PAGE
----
Featured Image Credit: Assiniboine Park Zoo
By Jessica Kittel
The Assiniboine Park Zoo is no stranger to orphaned polar bears. The zoo has taken in two since November. The most recent cub was discovered wandering alone in the Churchill area, on Canada’s Hudson Bay Coast. This little guy is roughly a year old and weighs less than any other orphaned polar bear the center has received.
The zoo was not anyone’s first choice for this cub. Wildlife officers attempted to pair him with different “surrogate” females in the area (cubs at this stage need to stay with their mothers for the first winter in order to learn to hunt). Unfortunately, the cub was not adopted by any of the females and they had to turn to plan B. The Independent reported that the zoo issued a statement regarding the cub:
“First and foremost please know that we at the Assiniboine Park Zoo were hoping more than anyone that we would not get a call this year about a cub needing our help. We believe these beautiful animals belong in the wild. We also believe when we receive a call from conservation experts from the Province of Manitoba saying an animal needs our help that it is our obligation to do so.”
While the cub seems to be in good overall health in his new home, the same cannot be said about the world’s polar bear populations. The National Wildlife Foundation states that these bears were the first vertebrates listed by the U.S. Endangered Species Act as likely to go extinct as a result of global warming. This decision was based on the fact that sea ice is consistently decreasing.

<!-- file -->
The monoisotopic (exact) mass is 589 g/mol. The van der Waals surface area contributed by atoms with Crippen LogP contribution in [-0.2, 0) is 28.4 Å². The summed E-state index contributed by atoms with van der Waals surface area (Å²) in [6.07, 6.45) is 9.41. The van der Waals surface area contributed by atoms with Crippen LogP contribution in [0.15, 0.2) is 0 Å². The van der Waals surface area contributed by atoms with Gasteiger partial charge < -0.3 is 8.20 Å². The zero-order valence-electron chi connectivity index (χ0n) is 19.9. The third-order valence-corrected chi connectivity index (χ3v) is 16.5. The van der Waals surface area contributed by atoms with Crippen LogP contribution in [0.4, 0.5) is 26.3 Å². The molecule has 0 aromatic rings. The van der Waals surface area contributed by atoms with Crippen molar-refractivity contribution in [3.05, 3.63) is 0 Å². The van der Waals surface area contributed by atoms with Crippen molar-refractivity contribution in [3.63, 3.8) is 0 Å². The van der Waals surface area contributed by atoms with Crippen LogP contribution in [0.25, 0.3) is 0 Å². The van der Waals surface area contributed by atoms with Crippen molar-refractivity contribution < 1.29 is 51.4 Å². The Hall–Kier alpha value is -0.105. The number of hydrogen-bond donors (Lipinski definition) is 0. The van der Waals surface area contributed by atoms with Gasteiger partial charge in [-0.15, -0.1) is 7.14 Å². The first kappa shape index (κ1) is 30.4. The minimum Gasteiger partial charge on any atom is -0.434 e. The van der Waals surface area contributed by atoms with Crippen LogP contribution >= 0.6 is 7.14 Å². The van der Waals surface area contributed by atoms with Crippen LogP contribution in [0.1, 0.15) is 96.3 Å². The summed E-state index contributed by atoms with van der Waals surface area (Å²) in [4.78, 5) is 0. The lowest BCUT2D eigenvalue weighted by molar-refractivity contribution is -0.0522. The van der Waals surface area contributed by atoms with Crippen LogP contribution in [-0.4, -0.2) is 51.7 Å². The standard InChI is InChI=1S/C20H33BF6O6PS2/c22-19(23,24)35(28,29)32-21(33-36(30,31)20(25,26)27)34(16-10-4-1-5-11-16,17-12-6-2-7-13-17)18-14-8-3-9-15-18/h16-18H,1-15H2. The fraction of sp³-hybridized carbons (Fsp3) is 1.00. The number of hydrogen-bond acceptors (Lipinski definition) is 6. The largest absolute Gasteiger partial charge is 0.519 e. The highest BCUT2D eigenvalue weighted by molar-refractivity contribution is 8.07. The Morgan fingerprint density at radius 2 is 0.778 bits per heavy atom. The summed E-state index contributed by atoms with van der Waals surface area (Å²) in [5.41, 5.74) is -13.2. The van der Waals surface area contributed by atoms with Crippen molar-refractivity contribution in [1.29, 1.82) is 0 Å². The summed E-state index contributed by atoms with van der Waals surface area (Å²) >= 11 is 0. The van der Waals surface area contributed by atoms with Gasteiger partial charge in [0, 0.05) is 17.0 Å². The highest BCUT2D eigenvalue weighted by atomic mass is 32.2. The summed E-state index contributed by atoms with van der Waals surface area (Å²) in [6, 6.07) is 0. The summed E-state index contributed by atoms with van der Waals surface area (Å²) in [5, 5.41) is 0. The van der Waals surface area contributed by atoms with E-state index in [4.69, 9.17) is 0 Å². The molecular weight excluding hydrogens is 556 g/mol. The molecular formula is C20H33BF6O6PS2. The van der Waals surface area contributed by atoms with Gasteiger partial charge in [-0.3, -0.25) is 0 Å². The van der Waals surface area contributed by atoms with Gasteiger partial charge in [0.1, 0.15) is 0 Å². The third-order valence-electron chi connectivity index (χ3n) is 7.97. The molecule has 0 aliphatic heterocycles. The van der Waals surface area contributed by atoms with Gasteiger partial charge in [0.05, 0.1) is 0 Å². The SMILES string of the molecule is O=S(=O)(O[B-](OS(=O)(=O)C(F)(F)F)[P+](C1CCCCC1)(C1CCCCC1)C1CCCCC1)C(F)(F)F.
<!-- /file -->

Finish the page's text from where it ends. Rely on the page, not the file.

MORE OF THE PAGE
Polar bears depend on sea ice for their most important activities. They use these platforms of sea ice to rest, breed, and most notably, hunt. Polar bears aren’t quite fast enough to chase their main prey, seals, which provide the fats and nutrients required to survive in a harsh arctic environment. NASA.gov describes how they instead wait to ambush the seals on the sea ice or break through the ice into the seals’ dens.
However, the sea ice is not what it used to be. The sea ice is farther away from shore each year, as the National Wildlife Foundation describes. The bears have to swim longer and longer distances to get to the ice and, even when they get there, the ice is now over deep and less productive water. On top of that, the ice is forming later and melting earlier. Compared to 35 years ago, there are seven weeks less of usable sea ice habitat and, at this rate, it doesn’t look like it’s going to ease up. By 2050, the polar bears could lose another six to seven weeks of ice.
This is an ongoing issue and Assiniboine Park Zoo Conservation head, Stephen Petersen noted in CTV News, “This is a reminder to all of us about the close tie between sea ice and polar bears. The loss of sea ice due to climate change is alarming and it is critical that we work together as a community to reduce our carbon foot print and take personal actions to positively impact the environment, not only for polar bears but for all wildlife.”